Radical Reads

FDA’s Action Plan for Regulating AI/ML

By Sanjana Basu, Investor


Source: FDA Artificial Intelligence/Machine Learning (AI/ML)-Based Software as a Medical Device (SaMD) Action Plan, January 2021

The opportunity for artificial intelligence to transform healthcare was put in sharp relief in 2020, as AI research and applications were designed to help diagnose coronavirus infections, improve heart transplant outcomes, and detect arthritis before it develops. Newly announced regulatory guidelines aim to further reduce the obstacles to implementing AI technologies in daily clinical practice. Last week, the FDA issued its Artificial Intelligence and Machine Learning (AI/ML) Software as a Medical Device Action (SaMD) plan that outlines best practices for the application of AI and ML in healthcare.

We have discussed how AI will play a major role in nearly every aspect of healthcare, from diagnosis to treatment (see our framework on the two waves of digital health innovation). Within the second wave of innovation, we believe that prescription digital therapeutics and other AI/ML based diagnostic technologies will become mainstream. Defined as “software intended to be used for one or more medical purposes that perform these purposes without being part of a hardware medical device,” these technologies will lay the foundation for evidence-based medicine ranging from stroke detection to treatments of substance abuse disorders.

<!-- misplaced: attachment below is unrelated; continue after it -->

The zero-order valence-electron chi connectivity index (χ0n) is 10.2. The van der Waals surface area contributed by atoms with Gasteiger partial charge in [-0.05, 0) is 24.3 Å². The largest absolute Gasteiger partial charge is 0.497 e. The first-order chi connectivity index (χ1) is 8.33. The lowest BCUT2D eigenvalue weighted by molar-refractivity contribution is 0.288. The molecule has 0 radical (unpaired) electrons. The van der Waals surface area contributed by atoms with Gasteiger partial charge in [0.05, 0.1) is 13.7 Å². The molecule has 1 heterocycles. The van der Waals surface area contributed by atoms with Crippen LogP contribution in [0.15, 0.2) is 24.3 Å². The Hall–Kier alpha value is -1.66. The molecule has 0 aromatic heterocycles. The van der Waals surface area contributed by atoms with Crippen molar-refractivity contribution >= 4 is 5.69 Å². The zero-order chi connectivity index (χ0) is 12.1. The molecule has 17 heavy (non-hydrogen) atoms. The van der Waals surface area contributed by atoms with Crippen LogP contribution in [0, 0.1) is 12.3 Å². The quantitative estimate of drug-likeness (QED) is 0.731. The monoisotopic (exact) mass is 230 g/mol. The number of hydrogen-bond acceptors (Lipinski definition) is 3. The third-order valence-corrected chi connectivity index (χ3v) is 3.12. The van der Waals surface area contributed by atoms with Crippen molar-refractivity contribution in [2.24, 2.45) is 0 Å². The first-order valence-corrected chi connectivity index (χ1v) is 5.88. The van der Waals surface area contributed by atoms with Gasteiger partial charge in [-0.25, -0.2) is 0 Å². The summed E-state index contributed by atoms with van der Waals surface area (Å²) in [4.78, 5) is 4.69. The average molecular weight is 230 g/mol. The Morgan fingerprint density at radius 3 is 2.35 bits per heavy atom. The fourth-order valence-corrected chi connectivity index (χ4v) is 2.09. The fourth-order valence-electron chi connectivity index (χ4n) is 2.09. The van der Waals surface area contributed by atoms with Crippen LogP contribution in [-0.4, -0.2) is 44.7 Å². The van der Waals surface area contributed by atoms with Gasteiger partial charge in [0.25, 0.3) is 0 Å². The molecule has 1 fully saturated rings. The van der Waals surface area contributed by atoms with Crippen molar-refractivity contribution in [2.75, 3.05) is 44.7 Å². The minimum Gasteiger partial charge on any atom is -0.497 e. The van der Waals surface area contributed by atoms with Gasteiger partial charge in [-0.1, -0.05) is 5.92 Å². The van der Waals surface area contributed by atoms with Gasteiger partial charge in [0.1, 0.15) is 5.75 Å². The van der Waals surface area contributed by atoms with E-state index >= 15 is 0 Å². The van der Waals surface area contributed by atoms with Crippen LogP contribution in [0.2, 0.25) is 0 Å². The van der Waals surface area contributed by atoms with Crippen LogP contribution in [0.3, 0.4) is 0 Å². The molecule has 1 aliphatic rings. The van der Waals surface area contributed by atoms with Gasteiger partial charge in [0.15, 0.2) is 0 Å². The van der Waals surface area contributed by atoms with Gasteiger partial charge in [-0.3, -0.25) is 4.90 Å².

One of the key takeaways from the FDA discussion paper is the predetermined change control plan which expects transparency and real world performance monitoring from manufacturers, enabling the FDA to ensure safety and effectiveness across the product lifecycle. Given the adaptive nature of AI, these regulations may create a market for an additional set of technologies capable of continuously monitoring the algorithms and providing explainability about how the algorithms are making decisions.

In addition to how AI technologies are deployed within SaMDs, the FDA discussion paper touches on the need to hold the healthcare industry to a high standard on issues of bias and security. We are encouraged by the framework outlined by the FDA and welcome conversations about AI that move  healthcare forward while building patient trust.

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Radical Reads is edited by Leah Morris (Senior Director, Velocity Program, Radical Ventures).